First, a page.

Release date: 4th August 2011
Target audience: 8+
UK Publisher: Puffin Books
Too Small to Fail is set in Australia amid a climate of global financial crisis. That sounds like a heavy read, doesn’t it?! But actually, this book is full of spirit and panache and problems that are much more relatable to children and young people.
Oliver’s parents are investment bankers and they work long hours. Oliver knows they love him dearly but he is lonely. The housekeepers who take care of him are often fired by him mum. She wants a superwoman to be there when she can’t be. There is nothing Oliver would like more in the world than the puddle-eyed dog in the shop window. He goes and watches Barclay every day while the housekeeper is in the supermarket. The day the story begins Oliver’s life changes forever. A familiar looking lady buys Barclay and persuades Oliver that she needs his help to get the dog home. He goes with her for Barclay’s sake and when she threatens to kill his beloved dog if she doesn’t get her money back; Oliver is determined to do whatever it takes to save his furry friend.
Oliver is instantly likeable. He is surrounded by rich luxurious things but he’s neglected in terms of loving contact. He’s parents are just so busy and he doesn’t want to worry them. At school he is friendless and his troubles are compounded by his difficulties understanding maths. From the outset, I was cheering Oliver on and hoping against all the odds that he could save Barclay.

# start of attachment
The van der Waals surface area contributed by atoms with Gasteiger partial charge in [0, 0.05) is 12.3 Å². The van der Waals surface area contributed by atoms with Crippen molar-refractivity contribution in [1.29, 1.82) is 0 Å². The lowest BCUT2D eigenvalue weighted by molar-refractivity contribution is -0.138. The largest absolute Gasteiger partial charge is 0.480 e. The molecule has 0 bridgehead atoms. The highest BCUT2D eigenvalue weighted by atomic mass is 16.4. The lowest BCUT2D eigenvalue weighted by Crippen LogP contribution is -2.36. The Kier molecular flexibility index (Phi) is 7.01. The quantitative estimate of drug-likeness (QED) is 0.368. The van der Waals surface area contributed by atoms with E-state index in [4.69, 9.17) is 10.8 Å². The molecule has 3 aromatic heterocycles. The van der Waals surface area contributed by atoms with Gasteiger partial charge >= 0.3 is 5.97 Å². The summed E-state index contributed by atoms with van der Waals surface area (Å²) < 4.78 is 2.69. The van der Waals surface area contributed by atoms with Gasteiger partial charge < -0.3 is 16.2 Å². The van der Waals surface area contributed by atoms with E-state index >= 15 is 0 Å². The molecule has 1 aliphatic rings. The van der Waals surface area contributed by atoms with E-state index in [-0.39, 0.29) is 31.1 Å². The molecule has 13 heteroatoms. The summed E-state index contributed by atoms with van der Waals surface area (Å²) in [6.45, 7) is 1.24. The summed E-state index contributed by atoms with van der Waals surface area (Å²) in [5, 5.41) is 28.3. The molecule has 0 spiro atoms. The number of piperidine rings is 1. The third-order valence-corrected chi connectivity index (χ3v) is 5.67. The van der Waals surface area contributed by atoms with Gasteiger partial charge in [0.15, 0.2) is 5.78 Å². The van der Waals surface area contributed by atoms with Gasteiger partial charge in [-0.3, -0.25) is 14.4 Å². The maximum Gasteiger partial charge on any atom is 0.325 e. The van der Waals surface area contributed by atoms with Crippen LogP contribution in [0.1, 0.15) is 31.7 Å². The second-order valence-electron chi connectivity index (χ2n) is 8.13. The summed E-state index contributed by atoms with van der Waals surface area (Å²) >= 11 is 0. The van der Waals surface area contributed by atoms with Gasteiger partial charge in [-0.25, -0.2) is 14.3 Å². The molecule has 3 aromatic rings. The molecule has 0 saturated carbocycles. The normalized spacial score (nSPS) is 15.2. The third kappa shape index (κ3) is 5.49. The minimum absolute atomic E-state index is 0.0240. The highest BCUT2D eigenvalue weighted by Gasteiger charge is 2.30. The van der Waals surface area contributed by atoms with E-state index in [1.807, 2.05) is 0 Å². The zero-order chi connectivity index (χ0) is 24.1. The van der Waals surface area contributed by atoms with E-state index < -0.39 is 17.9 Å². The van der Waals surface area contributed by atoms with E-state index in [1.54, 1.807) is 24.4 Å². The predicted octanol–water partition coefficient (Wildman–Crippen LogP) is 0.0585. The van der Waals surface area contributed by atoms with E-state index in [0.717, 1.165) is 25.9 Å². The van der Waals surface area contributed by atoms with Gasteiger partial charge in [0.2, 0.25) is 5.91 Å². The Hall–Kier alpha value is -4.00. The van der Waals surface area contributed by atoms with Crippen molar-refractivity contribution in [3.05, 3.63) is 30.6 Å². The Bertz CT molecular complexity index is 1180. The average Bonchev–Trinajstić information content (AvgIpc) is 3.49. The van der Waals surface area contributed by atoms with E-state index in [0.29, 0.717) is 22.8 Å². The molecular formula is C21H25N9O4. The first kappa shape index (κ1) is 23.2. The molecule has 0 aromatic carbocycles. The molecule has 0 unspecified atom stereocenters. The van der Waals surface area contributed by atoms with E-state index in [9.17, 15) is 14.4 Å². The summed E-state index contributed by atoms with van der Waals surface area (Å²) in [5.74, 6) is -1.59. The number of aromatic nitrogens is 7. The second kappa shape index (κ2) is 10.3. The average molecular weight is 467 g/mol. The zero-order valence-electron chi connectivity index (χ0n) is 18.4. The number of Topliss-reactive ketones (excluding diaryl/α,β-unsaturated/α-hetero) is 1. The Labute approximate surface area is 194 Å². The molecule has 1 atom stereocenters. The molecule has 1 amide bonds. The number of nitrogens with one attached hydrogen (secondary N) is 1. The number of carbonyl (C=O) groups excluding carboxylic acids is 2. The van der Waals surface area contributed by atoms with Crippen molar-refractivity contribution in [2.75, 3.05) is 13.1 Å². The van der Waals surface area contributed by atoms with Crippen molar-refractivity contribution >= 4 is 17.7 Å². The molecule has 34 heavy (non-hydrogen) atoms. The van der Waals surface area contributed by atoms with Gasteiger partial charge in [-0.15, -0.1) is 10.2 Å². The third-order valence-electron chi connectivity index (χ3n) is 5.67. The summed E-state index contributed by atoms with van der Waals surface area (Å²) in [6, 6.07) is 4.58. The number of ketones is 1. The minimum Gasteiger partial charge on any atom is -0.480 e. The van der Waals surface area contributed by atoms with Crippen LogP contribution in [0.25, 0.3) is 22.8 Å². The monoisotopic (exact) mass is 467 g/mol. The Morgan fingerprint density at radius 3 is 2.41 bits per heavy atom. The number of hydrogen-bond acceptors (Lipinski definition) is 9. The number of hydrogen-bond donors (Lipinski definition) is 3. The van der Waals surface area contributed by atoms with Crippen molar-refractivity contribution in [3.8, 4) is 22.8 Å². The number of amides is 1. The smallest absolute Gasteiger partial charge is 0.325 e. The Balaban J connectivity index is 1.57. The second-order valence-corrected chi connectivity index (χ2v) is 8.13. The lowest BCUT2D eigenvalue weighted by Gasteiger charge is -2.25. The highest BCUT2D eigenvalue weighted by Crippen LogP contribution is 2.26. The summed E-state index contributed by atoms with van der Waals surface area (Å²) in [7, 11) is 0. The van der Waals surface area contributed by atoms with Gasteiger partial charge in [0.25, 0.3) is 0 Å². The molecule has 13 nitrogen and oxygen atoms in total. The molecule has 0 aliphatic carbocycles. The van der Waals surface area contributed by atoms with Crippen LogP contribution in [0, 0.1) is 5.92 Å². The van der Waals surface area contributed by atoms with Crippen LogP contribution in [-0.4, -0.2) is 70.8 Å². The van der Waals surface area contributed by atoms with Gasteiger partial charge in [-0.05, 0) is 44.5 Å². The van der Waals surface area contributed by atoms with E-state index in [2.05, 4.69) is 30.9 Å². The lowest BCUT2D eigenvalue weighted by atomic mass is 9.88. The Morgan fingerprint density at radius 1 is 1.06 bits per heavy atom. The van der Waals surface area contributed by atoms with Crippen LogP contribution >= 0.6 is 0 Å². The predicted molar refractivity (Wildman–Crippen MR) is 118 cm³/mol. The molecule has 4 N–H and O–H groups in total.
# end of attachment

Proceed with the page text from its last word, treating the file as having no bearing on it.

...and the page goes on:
There are so many reasons that this is an excellent book. There is great characterisation but there is also the authenticity of the child’s viewpoint. Reading Too Small to Fail, I was taken aback by Gleiztman’s skill as a writer – he communicated the complicated world of investment banking into language and experiences that are familiar to children. I was impressed to say the least. This book would be an excellent choice for a children’s book group. There are so many potential discussion questions: Does money make us happy? Should we keep the money we earn? Why do we use banks? What does it mean to invest in somebody? Should the wealthy help the poor? How can we tackle poverty?
I also think this book is a really valuable book for children’s emotional literacy. The loneliness that Oliver experiences is a very real and troubling experience for children when their parents are both working. Having the opportunity to read about these feelings and similar experiences, will enable children to express their own worries and help to address them.
Who knew a story about a lonely boy, a loveable dog, a sturdy camel, an angry girl, investment banking, and a global crisis could be so outstanding?! Too Small to Fail is heartfelt and captivating. It’s a special little book and I hold it in the highest regard.
Recommended for fans of:
· Freakthe Mighty by Rodman Philbrick
Source: Borrowed from the School Library.